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May 1939


Author Affiliations


From the Neurological Unit, the Boston City Hospital, and the Department of Neurology, Harvard Medical School.

Arch NeurPsych. 1939;41(5):913-920. doi:10.1001/archneurpsyc.1939.02270170051002

Almost every authority since Valentiner1 (1856) who has written about multiple sclerosis has mentioned the occurrence of remissions. Few special studies have been devoted to their occurrence, however. Von Hoesslin2 made a survey of the histories in 516 cases of multiple sclerosis. He found that remissions were recorded in 92, or 17 per cent. The duration of remissions was: from one-fourth to two years, in 17 cases; from three to four years, in 10 cases; from five to six years, in 10 cases; from seven to ten years, in 16 cases, and from eleven to twelve years, in 3 cases. In 11 cases the remissions lasted from fourteen to twenty-five years, and in 1 case, forty-five years. Von Hoesslin made no particular attempt to investigate the improvement in individual symptoms.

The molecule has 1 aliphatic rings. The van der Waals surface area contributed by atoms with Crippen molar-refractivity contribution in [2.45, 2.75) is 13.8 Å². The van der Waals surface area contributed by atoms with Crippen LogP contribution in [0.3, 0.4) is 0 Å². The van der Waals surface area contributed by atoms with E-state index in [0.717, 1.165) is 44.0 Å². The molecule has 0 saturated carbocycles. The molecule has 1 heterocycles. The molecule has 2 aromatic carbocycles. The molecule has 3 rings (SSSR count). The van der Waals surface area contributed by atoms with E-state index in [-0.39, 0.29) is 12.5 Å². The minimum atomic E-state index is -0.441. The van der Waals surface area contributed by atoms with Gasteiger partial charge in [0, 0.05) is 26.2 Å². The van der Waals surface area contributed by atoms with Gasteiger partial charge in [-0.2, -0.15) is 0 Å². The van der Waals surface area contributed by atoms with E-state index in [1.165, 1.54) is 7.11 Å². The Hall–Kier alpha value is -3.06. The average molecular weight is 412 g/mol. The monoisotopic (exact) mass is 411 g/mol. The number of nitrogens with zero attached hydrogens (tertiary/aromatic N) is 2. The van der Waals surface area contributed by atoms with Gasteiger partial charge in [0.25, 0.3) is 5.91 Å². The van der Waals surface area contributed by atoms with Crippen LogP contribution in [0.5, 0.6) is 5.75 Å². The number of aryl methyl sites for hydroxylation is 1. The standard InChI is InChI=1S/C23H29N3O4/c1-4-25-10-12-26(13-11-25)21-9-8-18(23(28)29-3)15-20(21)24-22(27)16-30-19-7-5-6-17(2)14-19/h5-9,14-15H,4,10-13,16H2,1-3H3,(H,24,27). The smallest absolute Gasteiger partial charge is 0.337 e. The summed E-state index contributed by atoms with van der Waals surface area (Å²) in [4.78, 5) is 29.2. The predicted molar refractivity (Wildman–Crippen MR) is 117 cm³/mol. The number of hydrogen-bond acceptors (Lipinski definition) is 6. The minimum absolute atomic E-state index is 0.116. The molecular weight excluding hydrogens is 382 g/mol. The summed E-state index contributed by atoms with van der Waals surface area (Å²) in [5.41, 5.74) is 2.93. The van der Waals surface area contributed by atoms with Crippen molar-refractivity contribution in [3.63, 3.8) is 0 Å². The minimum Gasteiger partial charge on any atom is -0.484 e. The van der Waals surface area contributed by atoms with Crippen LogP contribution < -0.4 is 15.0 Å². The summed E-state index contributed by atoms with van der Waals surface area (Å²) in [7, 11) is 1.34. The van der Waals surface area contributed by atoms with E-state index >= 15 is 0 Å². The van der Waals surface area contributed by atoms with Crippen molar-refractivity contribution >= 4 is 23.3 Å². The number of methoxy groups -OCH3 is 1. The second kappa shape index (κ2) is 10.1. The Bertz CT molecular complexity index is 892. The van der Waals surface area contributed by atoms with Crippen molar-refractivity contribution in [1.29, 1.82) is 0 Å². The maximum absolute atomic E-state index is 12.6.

MATERIAL AND METHODS  The present study is based on the records of 133 patients. Of these, 95 were

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